The origins of software architecture as a concept was first identified in the research work of Edsger Dijkstra in and David Parnas in the early �s. The scientists emphasized that the structure of a software system matters and getting the structure right is critical. The study of the field increased in popularity since the early s with research work concentrating on architectural styles (patterns), architecture description languages, architecture documentation, and formal methods. Many research institutions such as Carnegie Mellon University and University of California, Irvine are doing a lot of research in the field of software architecture. Mary Shaw and David Garlan of Carnegie Mellon wrote a book titled Software Architecture: Perspectives on an Emerging Discipline in , which brought forward the concepts in Software Architecture, such as components, connectors, styles and so on. UCI's Institute for Software Research's efforts in software architecture research is directed primarily in architectural styles, architecture description languages, and dynamic architectures.

ANSI/IEEE -: Recommended Practice for Architecture Description of Software-Intensive Systems is the first formal standard in the area of software architecture, and was recently adopted by ISO as ISO/IEC DIS .

Describing architectures

Architecture description languages
Architecture description languages (ADLs) are used to describe a Software Architecture. Several different ADLs have been developed by different organizations, including Wright (developed by Carnegie Mellon), Acme (developed by Carnegie Mellon), xADL (developed by UCI), Darwin (developed by Imperial College London), DAOP-ADL (developed by University of Malaga). Common elements of an ADL are component, connector and configuration.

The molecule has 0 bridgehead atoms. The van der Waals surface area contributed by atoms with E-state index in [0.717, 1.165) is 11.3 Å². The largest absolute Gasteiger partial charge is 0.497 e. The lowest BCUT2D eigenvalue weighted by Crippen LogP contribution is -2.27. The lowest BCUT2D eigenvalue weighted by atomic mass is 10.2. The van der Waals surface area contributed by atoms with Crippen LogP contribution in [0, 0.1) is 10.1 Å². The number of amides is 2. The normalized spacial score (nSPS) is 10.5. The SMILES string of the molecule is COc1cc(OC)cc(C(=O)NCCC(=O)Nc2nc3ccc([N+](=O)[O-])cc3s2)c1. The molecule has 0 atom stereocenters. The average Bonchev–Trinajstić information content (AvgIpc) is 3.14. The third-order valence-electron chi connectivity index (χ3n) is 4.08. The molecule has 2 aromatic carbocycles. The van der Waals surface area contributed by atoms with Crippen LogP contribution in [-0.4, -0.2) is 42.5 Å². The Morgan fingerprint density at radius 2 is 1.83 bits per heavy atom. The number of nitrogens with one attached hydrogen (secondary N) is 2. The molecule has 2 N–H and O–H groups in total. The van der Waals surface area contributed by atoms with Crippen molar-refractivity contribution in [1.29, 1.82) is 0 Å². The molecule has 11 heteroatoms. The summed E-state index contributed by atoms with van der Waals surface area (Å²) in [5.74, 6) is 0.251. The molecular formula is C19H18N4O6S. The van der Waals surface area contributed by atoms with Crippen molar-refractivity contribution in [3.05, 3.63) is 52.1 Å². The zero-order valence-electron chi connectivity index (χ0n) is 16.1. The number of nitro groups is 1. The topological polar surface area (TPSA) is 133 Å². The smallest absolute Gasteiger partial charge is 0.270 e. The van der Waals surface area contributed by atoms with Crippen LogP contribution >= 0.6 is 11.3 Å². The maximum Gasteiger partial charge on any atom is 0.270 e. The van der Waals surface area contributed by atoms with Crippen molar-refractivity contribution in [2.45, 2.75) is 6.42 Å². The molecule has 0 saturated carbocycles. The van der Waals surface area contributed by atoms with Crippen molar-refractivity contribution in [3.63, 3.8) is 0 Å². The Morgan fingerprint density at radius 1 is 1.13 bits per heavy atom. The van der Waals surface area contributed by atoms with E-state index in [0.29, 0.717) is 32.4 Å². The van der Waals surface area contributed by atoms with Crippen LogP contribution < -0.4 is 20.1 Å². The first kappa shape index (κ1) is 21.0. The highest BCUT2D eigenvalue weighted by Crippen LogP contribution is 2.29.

Software architecture is commonly organized in views, which are analogous to the different types of blueprints made in building architecture. Within the ontology established by ANSI/IEEE -,
views are instances of viewpoints, where a viewpoint exists to describe the architecture in question from the perspective of a given set of stakeholders and their concerns.

Some possible views (actually, viewpoints in the ontology) are:

Functional/logic view
Code view
Development/structural view
Concurrency/process/thread view
Physical/deployment view
User action/feedback view

Several languages for describing software architectures have been devised, but no consensus has yet been reached on which symbol-set and view-system should be adopted. Some believe that UML will establish a standard for software architecture views. Others believe that effective development of software relies on understanding unique constraints of each problem, and so universal notations are doomed because each provides a notational bias that necessarily makes the notation useless or dangerous for some set of tasks. They point to the proliferation of programming languages and a succession of failed attempts to impose a single 'universal language' on programmers, as proof that software thrives on diversity and not on standards.

From Wikipedia